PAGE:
What You Should Know About Forearm Rotation in a Golf Swing

Swing mechanics are a complex matter which many amateur golfers fail to grasp. That is why amateurs struggle to identify mistakes within their golf swings, producing erratic results and endless frustration.

This post zones in on your arms. I will explain what you should know about forearm rotation.

In addition, I assess why forearm rotation is necessary and how it impacts your golf game. Plus, I provide tips on how to prompt better forearm rotation.

 

Should Your Forearms Rotate During Your Golf Swing?

The simple answer is yes. Your forearm should rotate during your swing. Amateur golfers often limit the rotation of their forearms in their backswing. They aim to keep the angle of the clubface square to the ball for as long as possible.

As coach Kerrod Gray explains, this makes logical sense. However, it restricts your ability to swing freely, which reduces your clubhead speed and prompts a steep angle of attack. This can cause you to hit behind the ball and duff your shot.

 

What Is Forearm Rotation?

Forearm rotation refers to the quantity that your left and right arm revolve on your backswing and downswing. Without rotating, your clubhead would stay square to the ball for your entire backswing and restrict your ability to clear your club on the downswing for maximum velocity.

Grab a golf club and set up as you usually would. Then take it back without rotating your forearm or wrists. Feel how restricted you are and how little control you have over the golf club. That restricted feeling is why you need forearm rotation in your golf swing.

 

How Can I Tell If I Am Not Rotating My Forearms?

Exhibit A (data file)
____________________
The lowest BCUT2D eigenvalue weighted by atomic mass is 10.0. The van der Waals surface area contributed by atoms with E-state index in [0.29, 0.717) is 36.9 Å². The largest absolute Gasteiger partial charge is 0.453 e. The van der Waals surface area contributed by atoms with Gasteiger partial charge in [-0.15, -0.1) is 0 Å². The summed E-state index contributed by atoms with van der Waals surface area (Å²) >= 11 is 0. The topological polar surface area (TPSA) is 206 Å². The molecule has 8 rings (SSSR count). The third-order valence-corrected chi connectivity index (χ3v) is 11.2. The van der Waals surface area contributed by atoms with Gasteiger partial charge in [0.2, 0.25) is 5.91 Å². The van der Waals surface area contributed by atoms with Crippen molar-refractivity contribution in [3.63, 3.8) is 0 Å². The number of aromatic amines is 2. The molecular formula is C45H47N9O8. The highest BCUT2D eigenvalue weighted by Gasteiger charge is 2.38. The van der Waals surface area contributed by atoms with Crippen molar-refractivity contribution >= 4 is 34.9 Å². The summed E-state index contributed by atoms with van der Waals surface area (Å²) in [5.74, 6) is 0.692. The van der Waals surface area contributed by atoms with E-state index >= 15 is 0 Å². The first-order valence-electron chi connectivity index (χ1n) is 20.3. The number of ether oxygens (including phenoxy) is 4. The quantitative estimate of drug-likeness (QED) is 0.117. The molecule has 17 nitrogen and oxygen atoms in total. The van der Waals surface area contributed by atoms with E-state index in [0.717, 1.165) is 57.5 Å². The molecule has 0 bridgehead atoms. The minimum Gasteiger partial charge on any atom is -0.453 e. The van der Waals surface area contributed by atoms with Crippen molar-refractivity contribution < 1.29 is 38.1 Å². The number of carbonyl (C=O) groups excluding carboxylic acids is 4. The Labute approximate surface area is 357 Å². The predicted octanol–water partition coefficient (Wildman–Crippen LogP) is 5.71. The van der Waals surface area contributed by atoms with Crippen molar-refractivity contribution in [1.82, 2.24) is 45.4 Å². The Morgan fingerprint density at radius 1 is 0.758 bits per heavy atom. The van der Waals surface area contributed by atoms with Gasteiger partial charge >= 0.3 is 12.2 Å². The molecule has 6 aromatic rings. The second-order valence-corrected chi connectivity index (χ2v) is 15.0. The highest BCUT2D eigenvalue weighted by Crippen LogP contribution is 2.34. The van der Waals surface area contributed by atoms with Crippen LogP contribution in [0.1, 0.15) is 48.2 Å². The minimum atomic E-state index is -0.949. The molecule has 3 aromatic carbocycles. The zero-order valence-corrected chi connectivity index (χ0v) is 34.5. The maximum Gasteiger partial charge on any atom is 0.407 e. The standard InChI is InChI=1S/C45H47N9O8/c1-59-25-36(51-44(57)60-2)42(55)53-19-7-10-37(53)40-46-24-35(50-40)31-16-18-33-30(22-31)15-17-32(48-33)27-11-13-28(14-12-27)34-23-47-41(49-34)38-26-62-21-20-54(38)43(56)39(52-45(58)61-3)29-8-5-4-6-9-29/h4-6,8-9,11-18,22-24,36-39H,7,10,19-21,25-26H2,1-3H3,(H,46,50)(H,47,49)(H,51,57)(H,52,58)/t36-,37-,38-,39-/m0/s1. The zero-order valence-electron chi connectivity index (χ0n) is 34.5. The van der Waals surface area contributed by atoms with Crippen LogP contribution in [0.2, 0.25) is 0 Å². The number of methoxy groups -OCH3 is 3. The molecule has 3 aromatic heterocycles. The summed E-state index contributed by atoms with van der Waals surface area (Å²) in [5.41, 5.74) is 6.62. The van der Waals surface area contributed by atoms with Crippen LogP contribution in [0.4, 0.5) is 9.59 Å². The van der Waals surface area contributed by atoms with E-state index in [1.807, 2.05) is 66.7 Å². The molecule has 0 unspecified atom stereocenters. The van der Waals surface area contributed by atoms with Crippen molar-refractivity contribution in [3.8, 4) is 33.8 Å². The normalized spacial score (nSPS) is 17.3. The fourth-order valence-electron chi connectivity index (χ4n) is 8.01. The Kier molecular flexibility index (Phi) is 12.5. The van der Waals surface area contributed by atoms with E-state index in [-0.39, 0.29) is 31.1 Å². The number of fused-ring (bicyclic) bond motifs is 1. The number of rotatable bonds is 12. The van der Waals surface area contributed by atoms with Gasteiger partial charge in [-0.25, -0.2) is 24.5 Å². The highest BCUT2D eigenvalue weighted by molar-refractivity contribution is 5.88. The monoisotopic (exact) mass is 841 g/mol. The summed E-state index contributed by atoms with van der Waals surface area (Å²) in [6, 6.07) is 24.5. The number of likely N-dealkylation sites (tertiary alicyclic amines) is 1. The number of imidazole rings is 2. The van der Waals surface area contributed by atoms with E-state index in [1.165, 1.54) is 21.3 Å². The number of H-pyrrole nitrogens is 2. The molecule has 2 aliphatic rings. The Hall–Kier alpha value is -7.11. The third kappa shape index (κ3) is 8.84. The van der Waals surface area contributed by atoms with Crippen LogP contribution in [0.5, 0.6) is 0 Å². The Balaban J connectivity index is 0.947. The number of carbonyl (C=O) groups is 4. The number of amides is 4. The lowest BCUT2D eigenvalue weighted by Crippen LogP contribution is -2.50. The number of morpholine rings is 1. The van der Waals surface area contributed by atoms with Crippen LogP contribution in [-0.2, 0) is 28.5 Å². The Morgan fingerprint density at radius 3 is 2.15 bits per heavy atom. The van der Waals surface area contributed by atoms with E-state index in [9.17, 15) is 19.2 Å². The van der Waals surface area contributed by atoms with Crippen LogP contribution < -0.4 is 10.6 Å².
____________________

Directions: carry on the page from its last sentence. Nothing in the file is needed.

Restricted Backswing

Coach Gray highlights what it looks like when you do not rotate your forearms on the backswing. You put yourself into a tight spot and cannot launch the golf club from the top of the backswing.

Your right elbow is effectively positioned like a chicken wing, whereas your left arm is practically straight. The placement of your left shoulder leads to your chin resting on it if you are right-handed.

This position does not feel comfortable in the slightest because it creates tension. Without the space to swing freely and release the club on your dowsing, you lose clubhead speed, coefficient of restitution, and ultimately distance.

Swing Plane

3 elements need to combine to deliver a quality golf shot. These are optimal rotation of the forearms, hips, and shoulders. These features help you optimize your swing plane for improved consistency and power.

However, when you fail to rotate your forearms, it limits your ability to induce supreme upper body and hip gyration.

As a result, it prevents you from bringing your club shaft on plane when parallel to the ground, leading to an open or closed clubface. These positions at impact cause you to push and slice shots.

Steep Downswing